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In re Energy Future Holdings Corp.

United States District Court, D. Delaware

March 27, 2018

IN RE ENERGY FUTURE HOLDINGS CORP., et al., Debtor.
v.
ENERGY FUTURE HOLDINGS CORP., et al., Appellees. WAYNE ENGLISH, Appellant,

          MEMORANDUM

         Pending before the Court is apro se appeal from a December 13, 2016 Order (B.D.I. 10380)[1] entered by the United States Bankruptcy Court for the District of Delaware, disallowing Appellant's proof of claim. The Court has considered the parties' briefing (D.I. 16, 17, 19) and supplemental letters (D.I. 21, 22, 25). For the reasons that follow, the Order is affirmed.

         I. BACKGROUND On April 29, 2014, Texas Competitive Electric Holdings, its parent Energy Future Holding Competitive Holdings, and certain affiliates ("Debtors") filed voluntary petitions for relief under Chapter 11 of the Bankruptcy Code.

         Appellant is a pro se individual who, in 2010, purchased $100, 000 in aggregate principal amount of 6.55% Series R Bonds, issued by Energy Future's predecessor, TXU Corporation.

         In September 2014, Appellant sold the bonds for $75, 420. Appellant subsequently filed a proof of claim in connection with those bonds for $24, 580-that is, the difference between the face amount of the bonds and the price for which Appellant sold them.

         Debtors objected to Appellant's proof of claim on the basis that it was not valid. (B.D.I. 4784). On December 13, 2016, the Bankruptcy Court held an evidentiary hearing on Debtors' objection, at which time the parties presented evidence and argument in support of their positions. (B.D.I. 10393).

         At the hearing, Appellant essentially argued that his proof of claim was valid because, although he sold his TXU bonds, he did so after Debtors filed for relief under Chapter 11. (See Id. at 66:3-8, 67:22-68:1). In other words, Debtors owed $100, 000 to Appellant at the time they filed for Chapter 11 bankruptcy. (See Id. at 68:2). Appellant further argued that, pursuant to Texas law, he had properly mitigated his damages by selling the bonds for seventy-five cents on the dollar, at a time when the price of the bonds was fluctuating. (See Id. at 66:5-7, 68:3-11).

         Following argument, the Bankruptcy Court ruled from the bench. It sustained Debtors' objection. (Id. at 70:20-21). The court explained that "the bond[s], although contractual in nature and subject to a contractual indenture, are securities. And under the indenture and under the securities laws, the obligations run[] with the bond. And once the bond is sold, you no longer hold the bond or no longer are a creditor of the debtors." (Id. at 70:22-71:3). In other words, "once the bond is sold, there is no longer a right to payment." (Id. at 71:8-9). In rejecting Appellant's mitigation of damages argument, the court explained, "Mitigation of damages does not apply in a purchase and sale of securities because damages don't apply in the purchase and sale of securities." (Id. at 71:10-12). The court stated further, "Mitigation of damages is completely inapplicable because we're talking about the purchase or sale of a security and damages, contract damages, simply don't arise." (Id. at 73:3-5).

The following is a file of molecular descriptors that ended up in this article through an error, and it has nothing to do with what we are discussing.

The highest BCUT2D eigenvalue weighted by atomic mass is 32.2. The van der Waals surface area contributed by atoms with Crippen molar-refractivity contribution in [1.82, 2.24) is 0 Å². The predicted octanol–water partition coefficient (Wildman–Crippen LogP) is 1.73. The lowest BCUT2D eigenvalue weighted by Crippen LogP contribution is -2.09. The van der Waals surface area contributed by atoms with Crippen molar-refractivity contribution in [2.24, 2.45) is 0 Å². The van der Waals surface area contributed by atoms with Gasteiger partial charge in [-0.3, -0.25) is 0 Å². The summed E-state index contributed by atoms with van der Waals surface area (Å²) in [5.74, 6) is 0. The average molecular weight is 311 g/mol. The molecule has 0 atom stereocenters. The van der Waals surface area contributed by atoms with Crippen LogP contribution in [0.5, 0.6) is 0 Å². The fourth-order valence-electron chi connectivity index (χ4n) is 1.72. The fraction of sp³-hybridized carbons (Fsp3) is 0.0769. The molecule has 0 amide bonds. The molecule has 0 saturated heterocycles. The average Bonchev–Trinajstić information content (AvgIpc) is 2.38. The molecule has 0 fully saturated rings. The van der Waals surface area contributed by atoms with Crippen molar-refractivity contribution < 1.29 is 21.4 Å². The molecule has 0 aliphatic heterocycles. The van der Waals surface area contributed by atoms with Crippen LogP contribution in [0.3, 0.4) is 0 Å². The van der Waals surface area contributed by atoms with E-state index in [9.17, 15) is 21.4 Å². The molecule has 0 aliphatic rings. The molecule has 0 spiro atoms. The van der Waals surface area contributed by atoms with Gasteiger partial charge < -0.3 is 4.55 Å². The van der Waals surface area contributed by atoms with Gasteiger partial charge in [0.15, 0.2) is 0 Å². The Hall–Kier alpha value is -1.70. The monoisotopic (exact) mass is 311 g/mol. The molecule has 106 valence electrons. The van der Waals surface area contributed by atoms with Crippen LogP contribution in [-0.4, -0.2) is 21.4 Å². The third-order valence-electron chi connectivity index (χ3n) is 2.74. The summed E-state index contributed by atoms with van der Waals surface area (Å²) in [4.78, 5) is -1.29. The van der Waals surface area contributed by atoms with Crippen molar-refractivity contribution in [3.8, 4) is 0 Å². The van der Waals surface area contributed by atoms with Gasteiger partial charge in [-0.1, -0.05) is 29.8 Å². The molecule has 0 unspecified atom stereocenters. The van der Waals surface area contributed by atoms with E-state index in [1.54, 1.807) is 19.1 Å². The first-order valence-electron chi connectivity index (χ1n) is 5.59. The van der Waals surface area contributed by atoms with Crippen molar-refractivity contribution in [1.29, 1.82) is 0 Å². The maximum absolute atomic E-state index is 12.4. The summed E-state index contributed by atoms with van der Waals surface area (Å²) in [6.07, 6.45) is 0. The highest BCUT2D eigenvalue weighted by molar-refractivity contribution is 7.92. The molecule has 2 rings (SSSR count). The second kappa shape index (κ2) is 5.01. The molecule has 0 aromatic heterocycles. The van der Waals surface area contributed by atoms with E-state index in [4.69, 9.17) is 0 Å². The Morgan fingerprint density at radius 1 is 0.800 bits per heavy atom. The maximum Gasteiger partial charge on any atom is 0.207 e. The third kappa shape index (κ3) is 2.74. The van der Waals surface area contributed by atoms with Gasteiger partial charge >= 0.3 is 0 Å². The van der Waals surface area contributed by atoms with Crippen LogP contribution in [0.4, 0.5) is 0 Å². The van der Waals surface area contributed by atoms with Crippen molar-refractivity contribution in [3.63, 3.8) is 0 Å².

Following the hearing, the Bankruptcy Court entered an order disallowing Appellant's proof of claim. (B.D.I. 10380). Appellant now appeals from that order.

         II. JURISDICTION & STANDARD OF REVIEW

         The Court has appellate jurisdiction over all final orders and judgments from the Bankruptcy Court. See 28 U.S.C. § 158(a)(1).

         Bankruptcy Rule 8002(a)(1) provides: "Except as provided in subdivisions (b) and (c), a notice of appeal must be filed with the bankruptcy clerk within 14 days after entry of the judgment, order, or decree being appealed." Fed.R.Bankr.P. 8002(a)(1).[2] The Third Circuit has held that the failure to appeal a bankruptcy court's ruling to the district court within the time period established by Bankruptcy Rule 8002 deprives the district court of jurisdiction to hear the appeal. See In re Caterbone, 640 F.3d 108, 113 (3d Cir. 2011).

         On appeal from an order issued by the Bankruptcy Court, the Court "review[s] the bankruptcy court's legal determinations de novo, its factual findings for clear error and its exercise of discretion for abuse thereof." In re Trans World Airlines, Inc., 145 F.3d 124, 131 (3d Cir. 1998). Abuse of discretion is found where a "court's decision rests upon a clearly erroneous finding of fact, an errant conclusion of law, or an improper application of law to fact." Int 7 Union, United Auto., Aerospace & Agr. Implement Workers of Am., UAW v. Mack Trucks, Inc., 820 F.2d 91, 95 (3d Cir. 1987). Because the matter being reviewed involves the Bankruptcy Court's determination regarding the validity of Appellant's proof of claim, review is de novo.

         III. DISCUSSION

         Appellant raises two principal issues on appeal.[3] I think they can be characterized as follows: (1) whether the Bankruptcy Court erred in sustaining Debtors' objection to Appellant's proof of claim, [4] and (2) whether Debtors' Omnibus Objection to Appellant's proof of claim complied with Federal Rule of Bankruptcy Procedure 3007. Appellant did not raise the second issue in the Bankruptcy Court. Accordingly, it is deemed waived, and I may not ...


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